On April 21, 2021

Why I didn’t sign the relief bill

By Governor Phil Scott

Editor’s note: Governor Phil Scott announced April 17  that he will allow H. 315 to become law without his signature and issued the following letter to the General Assembly.

Pursuant to Chapter II, Section 11 of the Vermont Constitution, H.315, An Act Relating to Covid-19 Relief, will become law without my signature for the reasons stated herein.

H.315 started as a smart spending bill — about $62 million in total — to fund urgent pandemic needs, including business recovery grants that were a top priority in the budget adjustment proposal I proposed in January. The need was there in January and is still urgent today.

Over the two months it took the Legislature to pass H.315, it evolved into something much larger and more complex.

To the Legislature’s credit, the bill includes some valuable relief for Vermonters, including:

  • $47 million for budget initiatives I put forward, including economic aid to businesses, housing to immediately address emergency needs, brownfield remediation and environmental clean-up and VOREC community grants.
  • $5 million for foreclosure prevention.
  • $7.64 million for mental health services, recovery centers, New Americans, refugees and immigrants, and grants to Reach-Up participants.
  • Linking to federal income taxes for tax year 2020, which will exempt the first $10,200 of unemployment insurance income, as well as Paycheck Protection Program forgiven loan funds.

For these reasons, I’m allowing H.315 to become law.

Unfortunately, I cannot sign this bill because it includes policy and spending choices that suggest we have very different opinions about how best to deploy the federal recovery and economic stimulus funding.

As a result, I want to be clear:  I feel very strongly that we need to invest federal American Rescue Plan Act (ARPA) money in a truly strategic and fully transparent way, preferably in a single piece of legislation. These investments should be in tangible infrastructure that provide the greatest economic benefits and will truly transform our economy – especially in the parts of the state that need it most. I will not support a piecemeal or diluted approach to the investment of ARPA funds.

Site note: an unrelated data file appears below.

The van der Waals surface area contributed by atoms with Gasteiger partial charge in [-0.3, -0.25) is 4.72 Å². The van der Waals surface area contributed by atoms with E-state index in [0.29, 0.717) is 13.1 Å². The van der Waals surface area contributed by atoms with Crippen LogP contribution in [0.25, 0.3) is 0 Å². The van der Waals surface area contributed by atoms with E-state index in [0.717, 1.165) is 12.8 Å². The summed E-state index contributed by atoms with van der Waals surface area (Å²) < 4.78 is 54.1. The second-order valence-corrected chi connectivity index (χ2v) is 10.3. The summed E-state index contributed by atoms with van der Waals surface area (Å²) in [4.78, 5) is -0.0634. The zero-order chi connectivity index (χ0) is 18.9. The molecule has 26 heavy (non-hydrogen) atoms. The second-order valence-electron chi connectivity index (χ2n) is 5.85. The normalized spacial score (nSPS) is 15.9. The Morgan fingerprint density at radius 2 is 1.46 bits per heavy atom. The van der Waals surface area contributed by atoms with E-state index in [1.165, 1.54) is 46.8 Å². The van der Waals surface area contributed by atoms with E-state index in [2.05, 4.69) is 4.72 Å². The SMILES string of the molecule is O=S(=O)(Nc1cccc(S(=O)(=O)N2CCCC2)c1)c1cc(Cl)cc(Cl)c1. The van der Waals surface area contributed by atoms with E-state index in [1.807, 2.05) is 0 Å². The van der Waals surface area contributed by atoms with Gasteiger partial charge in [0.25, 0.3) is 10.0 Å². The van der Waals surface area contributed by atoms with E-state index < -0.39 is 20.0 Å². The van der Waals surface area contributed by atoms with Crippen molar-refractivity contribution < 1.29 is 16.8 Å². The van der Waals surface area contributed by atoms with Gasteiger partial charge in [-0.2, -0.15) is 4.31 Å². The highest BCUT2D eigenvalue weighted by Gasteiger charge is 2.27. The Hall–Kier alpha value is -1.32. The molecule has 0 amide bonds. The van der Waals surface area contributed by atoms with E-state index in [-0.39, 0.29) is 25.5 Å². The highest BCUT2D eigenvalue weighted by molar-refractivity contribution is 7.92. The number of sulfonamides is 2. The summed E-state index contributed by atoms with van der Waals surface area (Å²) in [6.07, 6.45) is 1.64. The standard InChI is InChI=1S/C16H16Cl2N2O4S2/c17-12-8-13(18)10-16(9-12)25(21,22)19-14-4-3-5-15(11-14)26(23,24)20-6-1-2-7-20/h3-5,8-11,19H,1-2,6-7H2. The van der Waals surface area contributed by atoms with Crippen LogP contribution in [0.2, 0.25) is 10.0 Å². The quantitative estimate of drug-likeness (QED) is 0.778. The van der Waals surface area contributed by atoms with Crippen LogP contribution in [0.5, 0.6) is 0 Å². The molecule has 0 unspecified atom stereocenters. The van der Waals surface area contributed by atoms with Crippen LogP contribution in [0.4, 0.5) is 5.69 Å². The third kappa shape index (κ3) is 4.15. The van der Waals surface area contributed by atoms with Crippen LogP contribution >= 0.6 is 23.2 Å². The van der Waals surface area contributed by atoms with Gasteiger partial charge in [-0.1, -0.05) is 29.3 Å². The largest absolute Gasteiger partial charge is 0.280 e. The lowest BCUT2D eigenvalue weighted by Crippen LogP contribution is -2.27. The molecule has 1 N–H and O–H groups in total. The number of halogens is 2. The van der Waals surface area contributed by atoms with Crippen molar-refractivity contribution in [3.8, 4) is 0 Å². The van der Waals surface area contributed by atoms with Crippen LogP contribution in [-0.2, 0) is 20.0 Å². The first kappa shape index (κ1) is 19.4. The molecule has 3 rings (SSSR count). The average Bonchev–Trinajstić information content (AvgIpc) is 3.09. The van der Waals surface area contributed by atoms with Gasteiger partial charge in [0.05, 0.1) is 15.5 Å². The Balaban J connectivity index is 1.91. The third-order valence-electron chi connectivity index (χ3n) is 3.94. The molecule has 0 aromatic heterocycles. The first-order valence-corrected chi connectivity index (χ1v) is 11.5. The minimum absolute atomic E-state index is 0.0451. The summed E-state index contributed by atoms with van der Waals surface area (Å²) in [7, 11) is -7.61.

We must not squander this unprecedented opportunity to transform the economy of our state. If we work together, we can make historic investments in climate change mitigation, water and sewer infrastructure, universal broad band, housing and more. All these investments, if planned and supported wisely, will be something we can point to as the silver-lining of this pandemic. We must not forgo the opportunity to maximize the benefit of this federal money simply because the federal timing did not align with the traditional legislative calendar or process. That would be profoundly shortsighted.

Similarly, I also feel strongly that the Legislature should reverse its decision to insert, at the last minute, a new and punitive tax liability on federal PPP loans. These forgivable loans were issued to help employers survive this pandemic and preserve jobs. And our businesses have applied for these loans with the understanding they would not be taxed. In addition, Senator Leahy’s office has confirmed that these resources were never intended to be taxed. The Legislature should be at their side, helping them up. Not on their back, trying to raise yet more in taxes.